This is a high-level description of the content units that will be covered in the course:
i) Introduction to the course (1 lecture): We first cover course specifics and logistics: office hours, homework, final project, bibliography, etc. We then introduce the notion of network and present a general notion of Network Science as a cross-disciplinary field. We will motivate this via several examples and highlight the associated challenges.
ii) Introduction to graph theory (2 lectures): We cover basic notions and definitions related to undirected and directed graphs: vertices, edges, simple graphs, weighted graphs, neighborhoods, degree, path, cycle. Also, we introduce concepts from algebraic and spectral graph theory, such as adjacency, incidence, and Laplacian matrices.
iii) Centrality measures (2 lectures): We introduce the notion of node centrality as a way to measure the importance of a node within the network. We compare classical measures such as degree, closeness, betweenness, eigenvector, and Katz centrality. We then continue with link analysis algorithms for web search and describe the PageRank algorithm for ranking nodes in graphs in the context of random walks.
iv) Community detection (3 lectures): We first introduce the notions of cohesive subgroups, clustering coefficient, homophily, and modularity. We then discuss the famous `strength of weak ties’ hypothesis from sociology and its relation with communities in graphs. We then formulate the problem of community detection as a graph partitioning problem and study several algorithms in detail including spectral and hierarchical clustering.
v) Network models (4 lectures): We discuss the notions of degree distributions, power laws, and popularity in networks. These naturally lead to the definition of important classes of network graph models: Erdös-Rényi, small-world, and preferential attachment. The emphasis is on model construction, simulation, and inference of model parameters.
vi) Inference of network topologies and features (5 lectures): We first introduce the fundamental problem of estimating a network summary characteristic from sampled graph data, and present the Horvitz-Thompson estimator as well as the capture-recapture method. Several network graph sampling designs are then discussed. We then analyze in quite detail the problem of network topology inference, where a portion of the network is unobserved and we wish to infer it from measurements.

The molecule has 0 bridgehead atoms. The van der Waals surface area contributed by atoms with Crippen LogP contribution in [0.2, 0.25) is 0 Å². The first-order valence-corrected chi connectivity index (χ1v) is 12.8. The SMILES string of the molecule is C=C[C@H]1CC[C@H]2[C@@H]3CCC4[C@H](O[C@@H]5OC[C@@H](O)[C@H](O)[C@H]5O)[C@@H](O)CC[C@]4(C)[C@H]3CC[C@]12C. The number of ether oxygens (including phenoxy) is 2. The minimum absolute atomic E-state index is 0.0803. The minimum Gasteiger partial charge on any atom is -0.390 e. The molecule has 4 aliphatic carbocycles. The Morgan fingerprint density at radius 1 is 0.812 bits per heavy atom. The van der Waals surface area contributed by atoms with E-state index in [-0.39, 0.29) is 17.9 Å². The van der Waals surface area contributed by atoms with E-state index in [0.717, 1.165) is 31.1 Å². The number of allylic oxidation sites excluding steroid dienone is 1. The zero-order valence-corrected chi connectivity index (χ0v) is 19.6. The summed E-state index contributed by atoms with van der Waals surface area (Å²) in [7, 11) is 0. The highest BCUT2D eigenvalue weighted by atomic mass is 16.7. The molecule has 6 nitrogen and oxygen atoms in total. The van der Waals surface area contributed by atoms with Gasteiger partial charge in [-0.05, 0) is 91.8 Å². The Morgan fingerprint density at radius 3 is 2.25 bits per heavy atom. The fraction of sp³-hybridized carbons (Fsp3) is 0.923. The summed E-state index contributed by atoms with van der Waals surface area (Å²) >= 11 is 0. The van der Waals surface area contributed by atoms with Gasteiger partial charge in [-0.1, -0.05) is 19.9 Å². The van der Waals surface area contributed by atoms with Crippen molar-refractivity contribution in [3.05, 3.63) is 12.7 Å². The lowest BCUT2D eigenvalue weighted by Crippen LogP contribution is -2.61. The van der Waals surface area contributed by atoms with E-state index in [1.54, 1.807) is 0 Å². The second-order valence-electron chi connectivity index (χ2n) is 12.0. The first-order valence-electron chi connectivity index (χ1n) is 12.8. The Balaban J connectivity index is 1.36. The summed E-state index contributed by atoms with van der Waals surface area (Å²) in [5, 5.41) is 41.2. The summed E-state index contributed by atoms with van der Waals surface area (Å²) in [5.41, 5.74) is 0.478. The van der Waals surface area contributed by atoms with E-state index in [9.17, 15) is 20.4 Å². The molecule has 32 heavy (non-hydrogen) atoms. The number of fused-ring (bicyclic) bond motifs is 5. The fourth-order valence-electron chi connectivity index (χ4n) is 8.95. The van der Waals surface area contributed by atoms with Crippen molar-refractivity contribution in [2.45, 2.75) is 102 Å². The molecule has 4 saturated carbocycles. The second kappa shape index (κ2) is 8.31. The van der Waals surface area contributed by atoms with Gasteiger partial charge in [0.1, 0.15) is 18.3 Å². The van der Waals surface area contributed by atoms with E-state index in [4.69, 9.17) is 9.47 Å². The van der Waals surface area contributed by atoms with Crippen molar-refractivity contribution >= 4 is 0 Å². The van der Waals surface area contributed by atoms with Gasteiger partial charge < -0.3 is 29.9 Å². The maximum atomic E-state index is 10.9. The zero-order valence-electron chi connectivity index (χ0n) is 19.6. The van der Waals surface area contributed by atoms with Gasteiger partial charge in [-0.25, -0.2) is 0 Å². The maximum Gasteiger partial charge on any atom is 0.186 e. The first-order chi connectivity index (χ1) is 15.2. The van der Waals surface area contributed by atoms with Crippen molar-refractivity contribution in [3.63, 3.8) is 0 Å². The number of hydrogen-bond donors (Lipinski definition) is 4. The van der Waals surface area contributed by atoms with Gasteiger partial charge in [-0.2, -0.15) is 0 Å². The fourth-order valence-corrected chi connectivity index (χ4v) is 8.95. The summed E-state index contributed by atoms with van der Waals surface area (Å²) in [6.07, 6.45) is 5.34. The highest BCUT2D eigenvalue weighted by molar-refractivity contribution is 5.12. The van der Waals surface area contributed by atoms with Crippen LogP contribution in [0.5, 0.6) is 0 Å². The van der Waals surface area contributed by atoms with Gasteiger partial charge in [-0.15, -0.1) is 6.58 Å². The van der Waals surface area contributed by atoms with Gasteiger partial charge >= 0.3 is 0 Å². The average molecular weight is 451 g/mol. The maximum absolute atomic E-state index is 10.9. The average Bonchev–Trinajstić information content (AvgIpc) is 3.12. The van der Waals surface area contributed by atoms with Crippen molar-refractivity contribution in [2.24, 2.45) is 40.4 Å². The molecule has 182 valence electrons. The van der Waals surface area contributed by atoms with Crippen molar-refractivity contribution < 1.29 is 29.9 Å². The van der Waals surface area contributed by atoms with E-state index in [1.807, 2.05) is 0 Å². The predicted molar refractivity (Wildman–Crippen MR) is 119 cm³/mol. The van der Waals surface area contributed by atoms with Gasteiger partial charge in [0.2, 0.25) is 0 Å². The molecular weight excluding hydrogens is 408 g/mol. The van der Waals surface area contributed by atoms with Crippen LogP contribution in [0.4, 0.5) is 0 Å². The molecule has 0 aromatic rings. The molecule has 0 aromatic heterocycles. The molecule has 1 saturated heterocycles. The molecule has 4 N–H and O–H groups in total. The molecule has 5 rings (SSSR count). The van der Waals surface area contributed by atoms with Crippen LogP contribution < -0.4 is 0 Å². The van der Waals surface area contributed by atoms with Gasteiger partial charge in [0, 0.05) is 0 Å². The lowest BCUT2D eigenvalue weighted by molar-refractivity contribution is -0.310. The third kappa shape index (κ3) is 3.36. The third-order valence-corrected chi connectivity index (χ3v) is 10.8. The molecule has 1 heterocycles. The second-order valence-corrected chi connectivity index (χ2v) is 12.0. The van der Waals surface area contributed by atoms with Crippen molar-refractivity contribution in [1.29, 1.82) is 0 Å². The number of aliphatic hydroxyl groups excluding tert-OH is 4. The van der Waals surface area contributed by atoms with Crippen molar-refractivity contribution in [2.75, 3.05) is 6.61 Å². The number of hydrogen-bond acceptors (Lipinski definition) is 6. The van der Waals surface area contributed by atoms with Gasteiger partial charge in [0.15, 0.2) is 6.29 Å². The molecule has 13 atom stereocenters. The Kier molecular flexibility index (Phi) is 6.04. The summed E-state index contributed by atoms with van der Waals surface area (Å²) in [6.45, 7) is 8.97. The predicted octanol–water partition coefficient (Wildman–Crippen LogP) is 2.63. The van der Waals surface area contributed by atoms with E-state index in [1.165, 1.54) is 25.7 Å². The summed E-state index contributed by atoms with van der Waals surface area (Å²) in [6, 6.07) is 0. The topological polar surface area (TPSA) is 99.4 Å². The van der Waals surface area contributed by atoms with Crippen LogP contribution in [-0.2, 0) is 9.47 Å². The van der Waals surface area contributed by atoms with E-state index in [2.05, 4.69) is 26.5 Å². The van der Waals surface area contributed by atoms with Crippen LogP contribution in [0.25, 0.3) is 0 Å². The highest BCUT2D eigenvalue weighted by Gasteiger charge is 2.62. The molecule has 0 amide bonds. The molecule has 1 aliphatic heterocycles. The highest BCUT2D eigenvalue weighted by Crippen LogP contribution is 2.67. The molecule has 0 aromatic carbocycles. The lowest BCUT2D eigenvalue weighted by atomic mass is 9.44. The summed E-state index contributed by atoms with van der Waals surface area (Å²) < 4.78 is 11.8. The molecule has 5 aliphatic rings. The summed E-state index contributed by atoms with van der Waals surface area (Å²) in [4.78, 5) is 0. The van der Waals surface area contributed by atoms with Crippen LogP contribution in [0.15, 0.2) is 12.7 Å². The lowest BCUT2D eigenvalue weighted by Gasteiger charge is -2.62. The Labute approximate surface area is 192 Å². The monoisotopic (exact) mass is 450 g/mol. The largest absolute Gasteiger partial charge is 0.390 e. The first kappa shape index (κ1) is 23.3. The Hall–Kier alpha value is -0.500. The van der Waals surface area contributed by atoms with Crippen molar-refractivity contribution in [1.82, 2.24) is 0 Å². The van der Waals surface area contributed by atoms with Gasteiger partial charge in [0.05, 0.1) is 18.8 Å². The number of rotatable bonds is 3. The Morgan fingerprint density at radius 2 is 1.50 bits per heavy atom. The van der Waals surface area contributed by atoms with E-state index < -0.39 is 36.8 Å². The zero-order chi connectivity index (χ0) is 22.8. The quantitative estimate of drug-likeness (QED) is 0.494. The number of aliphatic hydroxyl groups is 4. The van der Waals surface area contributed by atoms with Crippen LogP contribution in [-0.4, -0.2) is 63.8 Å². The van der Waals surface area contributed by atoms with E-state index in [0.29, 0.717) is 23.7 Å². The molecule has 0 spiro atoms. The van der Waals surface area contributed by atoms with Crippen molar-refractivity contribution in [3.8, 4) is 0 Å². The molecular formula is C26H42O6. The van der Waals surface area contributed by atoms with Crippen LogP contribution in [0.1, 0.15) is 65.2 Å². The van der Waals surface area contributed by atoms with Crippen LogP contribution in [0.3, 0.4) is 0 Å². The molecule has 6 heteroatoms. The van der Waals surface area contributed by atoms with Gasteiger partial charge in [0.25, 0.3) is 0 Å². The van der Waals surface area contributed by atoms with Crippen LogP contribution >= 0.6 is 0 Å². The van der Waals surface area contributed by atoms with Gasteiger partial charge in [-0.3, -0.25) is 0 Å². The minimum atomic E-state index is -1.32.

vii) Inference of network processes (2 lectures): We present the problem of prediction static processes defined on networks. We start with the simple non-parametric method of nearest-neighbor prediction, and then transition to model-based approaches that describe vertex attributes in terms of the given network graph structure. Specifically, we study Markov random field models and graph-kernel regressions.
viii) Linear dynamics and diffusion in networks (2 lectures): We introduce models for the evolution of opinions in networks, and study their equilibria. We analyze how algebraic properties such as Cheeger’s inequality relates to the speed of information spread in networks. Applications in social agreement and synchronization will be discussed.
ix) Epidemics and contagion (2 lectures): We study the spread of epidemics in networks. Starting from branching processes and classical epidemiology we then study the network-based SI, SIR, and SIS models of diffusion. We analyze transient properties of these processes as well as the problem of inferring the source of an epidemic spread.
x) Analysis of flow data (2 lectures): We present a general framework to study flow through the edges of a network. We introduce the fundamental problem of traffic estimation, where the goal is to recover unobserved traffic matrix entries from link totals, and provide statistical methods for traffic estimation. We conclude with the problem of modeling and inference of network cost parameters.